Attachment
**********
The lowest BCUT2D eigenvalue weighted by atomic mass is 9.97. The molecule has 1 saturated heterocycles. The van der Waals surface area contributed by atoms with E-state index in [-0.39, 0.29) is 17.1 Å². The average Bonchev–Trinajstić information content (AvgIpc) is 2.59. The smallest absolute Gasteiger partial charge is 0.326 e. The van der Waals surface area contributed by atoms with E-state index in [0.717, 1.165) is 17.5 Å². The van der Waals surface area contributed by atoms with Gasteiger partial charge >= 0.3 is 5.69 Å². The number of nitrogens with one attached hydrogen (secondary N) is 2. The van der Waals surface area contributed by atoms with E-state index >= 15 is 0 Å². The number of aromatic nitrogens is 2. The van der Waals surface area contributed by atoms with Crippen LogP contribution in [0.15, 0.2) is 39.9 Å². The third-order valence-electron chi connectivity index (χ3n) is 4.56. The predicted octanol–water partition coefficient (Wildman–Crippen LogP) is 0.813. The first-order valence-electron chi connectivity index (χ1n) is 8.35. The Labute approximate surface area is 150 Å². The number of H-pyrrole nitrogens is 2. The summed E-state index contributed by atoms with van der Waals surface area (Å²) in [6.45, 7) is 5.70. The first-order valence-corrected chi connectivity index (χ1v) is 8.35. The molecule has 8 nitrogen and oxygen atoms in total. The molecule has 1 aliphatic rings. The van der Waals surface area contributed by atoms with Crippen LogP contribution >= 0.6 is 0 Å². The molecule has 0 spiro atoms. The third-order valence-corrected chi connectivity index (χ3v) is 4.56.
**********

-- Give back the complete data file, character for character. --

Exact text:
The lowest BCUT2D eigenvalue weighted by atomic mass is 9.97. The molecule has 1 saturated heterocycles. The van der Waals surface area contributed by atoms with E-state index in [-0.39, 0.29) is 17.1 Å². The average Bonchev–Trinajstić information content (AvgIpc) is 2.59. The smallest absolute Gasteiger partial charge is 0.326 e. The van der Waals surface area contributed by atoms with E-state index in [0.717, 1.165) is 17.5 Å². The van der Waals surface area contributed by atoms with Gasteiger partial charge >= 0.3 is 5.69 Å². The number of nitrogens with one attached hydrogen (secondary N) is 2. The van der Waals surface area contributed by atoms with E-state index >= 15 is 0 Å². The number of aromatic nitrogens is 2. The van der Waals surface area contributed by atoms with Crippen LogP contribution in [0.15, 0.2) is 39.9 Å². The third-order valence-electron chi connectivity index (χ3n) is 4.56. The predicted octanol–water partition coefficient (Wildman–Crippen LogP) is 0.813. The first-order valence-electron chi connectivity index (χ1n) is 8.35. The Labute approximate surface area is 150 Å². The number of H-pyrrole nitrogens is 2. The summed E-state index contributed by atoms with van der Waals surface area (Å²) in [6.45, 7) is 5.70. The first-order valence-corrected chi connectivity index (χ1v) is 8.35. The molecule has 8 nitrogen and oxygen atoms in total. The molecule has 1 aliphatic rings. The van der Waals surface area contributed by atoms with Crippen LogP contribution >= 0.6 is 0 Å². The molecule has 0 spiro atoms. The third-order valence-corrected chi connectivity index (χ3v) is 4.56.